Two young siblings reinvent themselves and the world around them during a summer on their uncle’s farm in this lively middle grade novel.
“We'll spend the whole summer on the farm with Uncle Ross. I ought to make up something special just because we’ve never ever gone alone like this!”
Elizabeth gives herself and her younger brother, John, new names—Geeder and Toeboy—for their summer away from home and looks forward to months of making up new stories.
The farm is special, with its pump house, pond, and especially the prize razorback hogs that belong to Nat Tayber and his daughter, Zeely. Zeely Tayber is tall and dignified, unlike anyone else in the small town. Geeder is fascinated. And when she finds a picture of a Watutsi queen who looks like she could be Zeely’s twin, Geeder knows she is in the presence of royalty.
But could the truth be even more interesting than make-believe?
The recipient of nearly every major award and honor in her field, including the 1992 Hans Christian Andersen Award, Virginia Hamilton (1934–2002) was the first African American woman to be awarded the Newbery Medal, for M.C. Higgins, the Great. Renowned as a storyteller, anthologist, and lecturer as well as a novelist, Ms. Hamilton made her home in Yellow Springs, Ohio.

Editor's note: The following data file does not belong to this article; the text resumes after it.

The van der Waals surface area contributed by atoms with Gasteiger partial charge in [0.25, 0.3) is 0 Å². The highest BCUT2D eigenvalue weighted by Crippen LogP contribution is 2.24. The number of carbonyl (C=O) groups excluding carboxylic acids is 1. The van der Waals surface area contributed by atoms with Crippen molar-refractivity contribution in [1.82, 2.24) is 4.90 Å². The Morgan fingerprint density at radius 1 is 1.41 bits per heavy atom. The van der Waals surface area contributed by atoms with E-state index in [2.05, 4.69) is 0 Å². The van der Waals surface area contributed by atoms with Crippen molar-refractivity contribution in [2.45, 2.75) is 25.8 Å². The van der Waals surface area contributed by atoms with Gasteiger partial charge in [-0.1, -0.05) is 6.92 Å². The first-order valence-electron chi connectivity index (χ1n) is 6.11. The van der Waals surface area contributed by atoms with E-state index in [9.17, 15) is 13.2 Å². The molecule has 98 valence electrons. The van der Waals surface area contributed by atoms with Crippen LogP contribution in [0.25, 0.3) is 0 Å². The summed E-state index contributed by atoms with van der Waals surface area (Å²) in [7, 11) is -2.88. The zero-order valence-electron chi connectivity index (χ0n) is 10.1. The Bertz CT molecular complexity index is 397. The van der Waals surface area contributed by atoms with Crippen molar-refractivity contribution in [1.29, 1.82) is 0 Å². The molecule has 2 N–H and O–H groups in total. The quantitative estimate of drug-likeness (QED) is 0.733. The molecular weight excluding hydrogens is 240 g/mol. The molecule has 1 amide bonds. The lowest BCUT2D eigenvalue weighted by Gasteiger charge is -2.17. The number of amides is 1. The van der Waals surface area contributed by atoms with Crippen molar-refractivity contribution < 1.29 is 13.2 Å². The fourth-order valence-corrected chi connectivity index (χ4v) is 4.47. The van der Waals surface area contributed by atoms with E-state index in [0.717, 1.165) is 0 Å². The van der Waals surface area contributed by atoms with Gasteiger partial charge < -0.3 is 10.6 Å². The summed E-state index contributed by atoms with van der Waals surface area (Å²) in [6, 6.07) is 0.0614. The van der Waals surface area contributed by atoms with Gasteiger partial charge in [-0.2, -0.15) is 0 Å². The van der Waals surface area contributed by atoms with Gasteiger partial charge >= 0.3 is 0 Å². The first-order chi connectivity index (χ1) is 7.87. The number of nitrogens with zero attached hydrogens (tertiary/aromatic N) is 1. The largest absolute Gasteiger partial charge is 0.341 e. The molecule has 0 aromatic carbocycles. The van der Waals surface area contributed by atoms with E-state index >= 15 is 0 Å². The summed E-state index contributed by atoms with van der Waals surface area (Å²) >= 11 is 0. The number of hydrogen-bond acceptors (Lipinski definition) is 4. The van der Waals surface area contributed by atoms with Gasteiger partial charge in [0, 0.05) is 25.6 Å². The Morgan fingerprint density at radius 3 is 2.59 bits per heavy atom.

Symeon Shimin (1902–1984), noted artist and illustrator of children’s books, was born in Astrakhan, Russia, on the Caspian Sea in 1902. His family immigrated to the United States ten years later, living in two small rooms behind their delicatessen in Brooklyn, New York. Already interested in drawing for a living, Shimin apprenticed himself to a commercial artist at age sixteen to help support his family. He attended art classes at Cooper Union Art School at night, although he was primarily self-taught. Early in his career, Shimin painted large scale posters for Hollywood films, including creating the original poster for the film Gone With the Wind. In 1938, he was hired to paint a mural, Contemporary Justice and the Child, in the Department of Justice building in Washington, DC. It took four years to complete and can still be seen today. Shimin illustrated over fifty books for children, including Christopher Award–winning Gorilla Gorilla and A New Baby a New Life. He died in 1984 in New York City.